From 1st December 2011 - 29 January 2012 we are bringing Scotland's historical treasures to life at the National Museum of Scotland, telling stories from Scotland's geological roots to its technological future. Treasure indeed.
|Peden's Mask and Wig, Fiona Thompson
My first reaction to the mask and wig of Alexander Peden is revulsion.
It’s not a pretty sight. The mask looks as though it’s made of vellum, with eyes gashed through the skin and horrorshow stitching around the sockets. It has a sharp elongated nose (the better to smell you with, my dear), wooden peg teeth and a thick red beard. The shoulder-length wig is peaty brown and matted.
My task now is to write a 62 word response for the 26 Treasures exhibition at the National Museum of Scotland.
I’m grappling with any response apart from a desire to run in the opposite direction, so look into Peden’s story instead.
Hunting the outlaw priest
Peden was one of the ministers who signed the 1638 National Covenant that opposed interference in the Scottish church by the Stuart monarchy. He was on the run from government forces for 11 years and preached at illegal ‘conventicle’ meetings on hillsides to thousands of believers. By 1670, preaching at conventicles was punishable by death. Peden would have worn this wig and mask in the hope of evading government forces.
(By the way, read ‘The Fanatic’ by James Robertson for a fascinating insight into the Covenanting ministers who lived and died during the ‘Killing Times’, when up to 18,000 people were brutally put to death.)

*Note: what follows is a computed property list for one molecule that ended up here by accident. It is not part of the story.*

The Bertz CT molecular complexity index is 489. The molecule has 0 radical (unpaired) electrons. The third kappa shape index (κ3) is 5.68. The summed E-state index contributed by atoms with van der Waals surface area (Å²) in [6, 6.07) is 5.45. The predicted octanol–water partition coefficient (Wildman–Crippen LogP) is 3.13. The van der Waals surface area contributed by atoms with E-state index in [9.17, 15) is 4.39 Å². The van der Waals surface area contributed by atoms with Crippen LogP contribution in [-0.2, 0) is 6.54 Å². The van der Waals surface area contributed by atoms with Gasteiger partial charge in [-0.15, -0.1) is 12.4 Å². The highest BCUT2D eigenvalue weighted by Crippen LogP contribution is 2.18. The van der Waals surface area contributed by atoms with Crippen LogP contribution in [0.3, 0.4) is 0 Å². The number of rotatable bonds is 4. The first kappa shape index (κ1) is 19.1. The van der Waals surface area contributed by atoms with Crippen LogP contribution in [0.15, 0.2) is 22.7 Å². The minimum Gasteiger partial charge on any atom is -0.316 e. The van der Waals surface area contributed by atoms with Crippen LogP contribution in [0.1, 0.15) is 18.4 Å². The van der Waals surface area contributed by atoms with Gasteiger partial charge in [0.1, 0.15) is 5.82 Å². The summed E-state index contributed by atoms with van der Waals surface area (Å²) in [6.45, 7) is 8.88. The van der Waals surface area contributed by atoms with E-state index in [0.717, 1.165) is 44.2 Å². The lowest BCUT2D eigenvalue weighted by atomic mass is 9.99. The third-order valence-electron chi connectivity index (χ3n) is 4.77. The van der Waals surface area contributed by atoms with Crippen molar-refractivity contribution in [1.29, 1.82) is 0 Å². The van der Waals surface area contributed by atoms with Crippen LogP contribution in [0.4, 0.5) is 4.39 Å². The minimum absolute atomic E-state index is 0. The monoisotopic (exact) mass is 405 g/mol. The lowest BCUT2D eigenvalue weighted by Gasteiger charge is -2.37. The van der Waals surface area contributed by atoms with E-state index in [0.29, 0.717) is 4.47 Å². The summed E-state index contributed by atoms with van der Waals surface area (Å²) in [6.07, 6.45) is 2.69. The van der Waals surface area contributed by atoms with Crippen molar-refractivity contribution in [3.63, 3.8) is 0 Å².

Despite being sent to the Bass Rock, the Scottish Alcatraz, Peden avoided the hangman’s rope and died a natural death aged 60. But he seems to be a footnote among Covenanting ministers, and many details of his life evade capture. However, there’s a chapter on Peden in ‘Scots Worthies’ by John Howie (which discredits talk of his prophecies), and you can see his bible in Greyfriars Kirk – open, appropriately enough, at the Book of Job.
One of a kind
I’d presumed that all Covenanting ministers would have worn masks. But curator George Dalgleish says that this is the only surviving example, and that there is no documented evidence that it was a common practice for Covenanters to disguise themselves this way.
And the closer you look at the mask, the stranger it becomes. How would you make your sermon heard through that tiny mouth crowded with wooden teeth? Why are there feathers stitched around the eyes? Isn’t that a strangely theatrical decoration for a Presbyterian minister? And why are there spots of what look like greasepaint on the cheeks? Was this originally a theatrical mask, adapted for a different type of stage and performance?
We’ll probably never know. See the wig and mask and decide for yourself at the National Museum of Scotland - Kingdom of the Scots, Level 1.